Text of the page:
"In computing, a server is a computer program or device that provides functionality for other programs or devices, called clients." [Wikipedia]
In a business setting, servers are often required in order to run specific computer programs or applications. Essentially a server is the base environment, in which other programs and devices can be installed, hosted and run, allowing multiple users to share data or resources. This allows multiple computers or workstations in a network to share the resources of an individual server. Compared with a computer, servers tend to have greater memory, contain more than one hard-drive and have multiple networks connections and CPUs. The functionalities that make a server a server are embedded in its operating system (OS), and although a computer can be a server and a server can be a computer, servers tend to be much more powerful.
What do businesses use servers for?
Servers are more powerful than desktop computers and can manage multiple tasks at the same time and more quickly. For this reason, many software applications (such as inventory and accounting ERP software) require installation on a dedicated server. Servers allow businesses to share information internally without having to worry about breaks in communication. This means that employees can update information in a database that is managed inside a server and then other employees can view and update that same data.
All computer programs have hardware requirements – examples include type of operating system (Microsoft, Mac, Linux, UNIX etc.), CPU requirements, graphic card requirements etc. Simple programs like Word and Excel do not require sophisticated hardware and can be run on most desktop computers. However, most enterprise level software solutions (including Blue Link), require more advanced hardware. This is why Blue Link customers cannot simply purchase and run the system on a disk or personal computer. Instead, the software requires installation on a server either at the customer’s location (on-premises) or on a server at the vendor’s location which the customer then accesses via the internet (cloud-based). In general, ERP systems share a single database meaning all information is maintained in one location (on a dedicated server). This allows multiple users to access and edit the data.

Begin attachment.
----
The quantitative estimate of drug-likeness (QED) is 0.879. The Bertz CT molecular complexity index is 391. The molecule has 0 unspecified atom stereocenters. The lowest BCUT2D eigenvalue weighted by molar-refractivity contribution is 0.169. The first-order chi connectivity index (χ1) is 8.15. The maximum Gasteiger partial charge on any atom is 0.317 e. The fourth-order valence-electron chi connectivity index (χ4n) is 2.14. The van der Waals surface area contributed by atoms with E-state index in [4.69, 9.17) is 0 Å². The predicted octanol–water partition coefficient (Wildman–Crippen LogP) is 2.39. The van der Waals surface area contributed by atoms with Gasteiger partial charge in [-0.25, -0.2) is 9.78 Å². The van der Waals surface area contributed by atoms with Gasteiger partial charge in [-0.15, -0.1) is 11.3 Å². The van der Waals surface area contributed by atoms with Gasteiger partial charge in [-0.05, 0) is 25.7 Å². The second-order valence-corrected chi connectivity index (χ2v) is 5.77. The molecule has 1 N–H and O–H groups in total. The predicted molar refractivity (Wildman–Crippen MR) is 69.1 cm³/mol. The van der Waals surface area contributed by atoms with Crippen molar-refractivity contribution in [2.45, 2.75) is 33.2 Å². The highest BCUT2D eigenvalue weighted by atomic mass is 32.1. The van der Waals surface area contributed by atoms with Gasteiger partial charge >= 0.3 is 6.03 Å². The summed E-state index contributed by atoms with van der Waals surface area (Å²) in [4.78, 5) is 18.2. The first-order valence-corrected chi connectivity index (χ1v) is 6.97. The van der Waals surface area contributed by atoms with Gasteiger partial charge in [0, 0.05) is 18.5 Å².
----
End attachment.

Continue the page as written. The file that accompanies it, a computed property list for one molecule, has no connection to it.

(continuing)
Different Types of Servers
Although there are several different types of servers, below we have outlined a couple examples.
- Database Servers - used to organize collections of data (databases) over a network, typical for inventory and accounting software where the data is not public and can only be accessed through an application.
- Application Servers - hosts computer programs that run inside a web browser (web apps) which users can then run and use over a network, as opposed to having to install a copy on their own computer.
- File Servers - used for storage of information in files and folders and gives the user the ability to associate permissions to specific documents. File servers are commonly found in schools or offices.
Most software vendors will give you access to resources with information on specific hardware requirements prior to you purchasing their software applications. For on-premises solutions, this allows you to prepare in advance for implementing new software. If your existing hardware or servers are outdated and need to be replaced, it is important to consider this cost compared with having the software vendor maintain the hardware and servers (essentially the difference between implementing a cloud-based solution or on-premises solution).
You'll notice that there is no such thing as an "ERP Server", instead ERP is a software application installed on the server. Basically, the server is what runs the ERP functionality. To learn more about these options, download our guide: SaaS vs. On-Premises Deployment Methods